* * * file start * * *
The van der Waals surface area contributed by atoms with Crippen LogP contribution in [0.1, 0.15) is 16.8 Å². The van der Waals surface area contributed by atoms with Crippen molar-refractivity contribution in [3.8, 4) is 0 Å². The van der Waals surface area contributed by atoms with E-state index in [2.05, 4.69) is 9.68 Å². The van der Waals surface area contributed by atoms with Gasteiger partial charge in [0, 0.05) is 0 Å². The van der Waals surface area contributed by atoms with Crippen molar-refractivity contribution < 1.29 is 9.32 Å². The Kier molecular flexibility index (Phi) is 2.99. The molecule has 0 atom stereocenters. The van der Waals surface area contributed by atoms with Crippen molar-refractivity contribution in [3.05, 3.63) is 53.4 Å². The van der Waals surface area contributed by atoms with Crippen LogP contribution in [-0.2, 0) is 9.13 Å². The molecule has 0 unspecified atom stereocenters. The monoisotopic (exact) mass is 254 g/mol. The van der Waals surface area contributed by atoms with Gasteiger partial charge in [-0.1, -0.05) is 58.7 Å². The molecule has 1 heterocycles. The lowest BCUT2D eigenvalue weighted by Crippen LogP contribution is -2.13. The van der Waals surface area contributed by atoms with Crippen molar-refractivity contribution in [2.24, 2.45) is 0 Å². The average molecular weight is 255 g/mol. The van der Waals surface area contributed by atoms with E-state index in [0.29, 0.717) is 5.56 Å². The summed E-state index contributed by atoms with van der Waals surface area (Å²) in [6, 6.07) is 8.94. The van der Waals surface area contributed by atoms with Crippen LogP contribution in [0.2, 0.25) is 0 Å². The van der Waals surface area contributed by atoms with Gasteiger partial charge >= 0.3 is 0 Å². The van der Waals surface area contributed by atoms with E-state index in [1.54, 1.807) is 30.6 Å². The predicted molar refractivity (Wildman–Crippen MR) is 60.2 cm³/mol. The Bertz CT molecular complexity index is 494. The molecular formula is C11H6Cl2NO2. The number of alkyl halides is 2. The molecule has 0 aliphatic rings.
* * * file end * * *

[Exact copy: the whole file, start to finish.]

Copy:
The van der Waals surface area contributed by atoms with Crippen LogP contribution in [0.1, 0.15) is 16.8 Å². The van der Waals surface area contributed by atoms with Crippen molar-refractivity contribution in [3.8, 4) is 0 Å². The van der Waals surface area contributed by atoms with E-state index in [2.05, 4.69) is 9.68 Å². The van der Waals surface area contributed by atoms with Gasteiger partial charge in [0, 0.05) is 0 Å². The van der Waals surface area contributed by atoms with Crippen molar-refractivity contribution < 1.29 is 9.32 Å². The Kier molecular flexibility index (Phi) is 2.99. The molecule has 0 atom stereocenters. The van der Waals surface area contributed by atoms with Crippen molar-refractivity contribution in [3.05, 3.63) is 53.4 Å². The van der Waals surface area contributed by atoms with Crippen LogP contribution in [-0.2, 0) is 9.13 Å². The molecule has 0 unspecified atom stereocenters. The monoisotopic (exact) mass is 254 g/mol. The van der Waals surface area contributed by atoms with Gasteiger partial charge in [-0.1, -0.05) is 58.7 Å². The molecule has 1 heterocycles. The lowest BCUT2D eigenvalue weighted by Crippen LogP contribution is -2.13. The van der Waals surface area contributed by atoms with Crippen molar-refractivity contribution in [2.24, 2.45) is 0 Å². The average molecular weight is 255 g/mol. The van der Waals surface area contributed by atoms with E-state index in [0.29, 0.717) is 5.56 Å². The summed E-state index contributed by atoms with van der Waals surface area (Å²) in [6, 6.07) is 8.94. The van der Waals surface area contributed by atoms with Crippen LogP contribution in [0.2, 0.25) is 0 Å². The van der Waals surface area contributed by atoms with Gasteiger partial charge >= 0.3 is 0 Å². The van der Waals surface area contributed by atoms with E-state index in [1.54, 1.807) is 30.6 Å². The predicted molar refractivity (Wildman–Crippen MR) is 60.2 cm³/mol. The Bertz CT molecular complexity index is 494. The molecular formula is C11H6Cl2NO2. The number of alkyl halides is 2. The molecule has 0 aliphatic rings.